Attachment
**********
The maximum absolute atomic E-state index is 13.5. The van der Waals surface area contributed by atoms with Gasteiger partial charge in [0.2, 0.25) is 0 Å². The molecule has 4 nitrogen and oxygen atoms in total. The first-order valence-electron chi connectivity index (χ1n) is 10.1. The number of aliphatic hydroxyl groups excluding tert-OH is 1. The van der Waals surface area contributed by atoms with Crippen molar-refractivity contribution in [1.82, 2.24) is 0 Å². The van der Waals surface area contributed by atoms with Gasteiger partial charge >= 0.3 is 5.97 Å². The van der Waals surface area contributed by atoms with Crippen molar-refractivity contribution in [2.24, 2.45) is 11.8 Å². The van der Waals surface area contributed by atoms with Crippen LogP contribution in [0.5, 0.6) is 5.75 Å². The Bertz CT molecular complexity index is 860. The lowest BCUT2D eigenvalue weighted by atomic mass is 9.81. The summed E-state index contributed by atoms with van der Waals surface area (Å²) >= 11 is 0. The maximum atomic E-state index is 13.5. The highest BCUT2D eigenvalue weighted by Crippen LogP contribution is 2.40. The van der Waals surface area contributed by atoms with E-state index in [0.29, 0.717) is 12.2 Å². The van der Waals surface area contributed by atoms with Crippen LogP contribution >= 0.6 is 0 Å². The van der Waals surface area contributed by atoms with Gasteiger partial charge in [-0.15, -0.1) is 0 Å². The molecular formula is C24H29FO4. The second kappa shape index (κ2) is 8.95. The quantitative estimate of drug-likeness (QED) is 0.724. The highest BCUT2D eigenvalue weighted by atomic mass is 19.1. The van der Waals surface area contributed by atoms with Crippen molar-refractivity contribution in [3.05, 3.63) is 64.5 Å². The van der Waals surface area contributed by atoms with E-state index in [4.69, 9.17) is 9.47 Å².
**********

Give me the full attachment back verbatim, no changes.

The maximum absolute atomic E-state index is 13.5. The van der Waals surface area contributed by atoms with Gasteiger partial charge in [0.2, 0.25) is 0 Å². The molecule has 4 nitrogen and oxygen atoms in total. The first-order valence-electron chi connectivity index (χ1n) is 10.1. The number of aliphatic hydroxyl groups excluding tert-OH is 1. The van der Waals surface area contributed by atoms with Crippen molar-refractivity contribution in [1.82, 2.24) is 0 Å². The van der Waals surface area contributed by atoms with Gasteiger partial charge >= 0.3 is 5.97 Å². The van der Waals surface area contributed by atoms with Crippen molar-refractivity contribution in [2.24, 2.45) is 11.8 Å². The van der Waals surface area contributed by atoms with Crippen LogP contribution in [0.5, 0.6) is 5.75 Å². The Bertz CT molecular complexity index is 860. The lowest BCUT2D eigenvalue weighted by atomic mass is 9.81. The summed E-state index contributed by atoms with van der Waals surface area (Å²) >= 11 is 0. The maximum atomic E-state index is 13.5. The highest BCUT2D eigenvalue weighted by Crippen LogP contribution is 2.40. The van der Waals surface area contributed by atoms with E-state index in [0.29, 0.717) is 12.2 Å². The van der Waals surface area contributed by atoms with Crippen LogP contribution >= 0.6 is 0 Å². The van der Waals surface area contributed by atoms with Gasteiger partial charge in [-0.15, -0.1) is 0 Å². The molecular formula is C24H29FO4. The second kappa shape index (κ2) is 8.95. The quantitative estimate of drug-likeness (QED) is 0.724. The highest BCUT2D eigenvalue weighted by atomic mass is 19.1. The van der Waals surface area contributed by atoms with Crippen molar-refractivity contribution in [3.05, 3.63) is 64.5 Å². The van der Waals surface area contributed by atoms with E-state index in [4.69, 9.17) is 9.47 Å².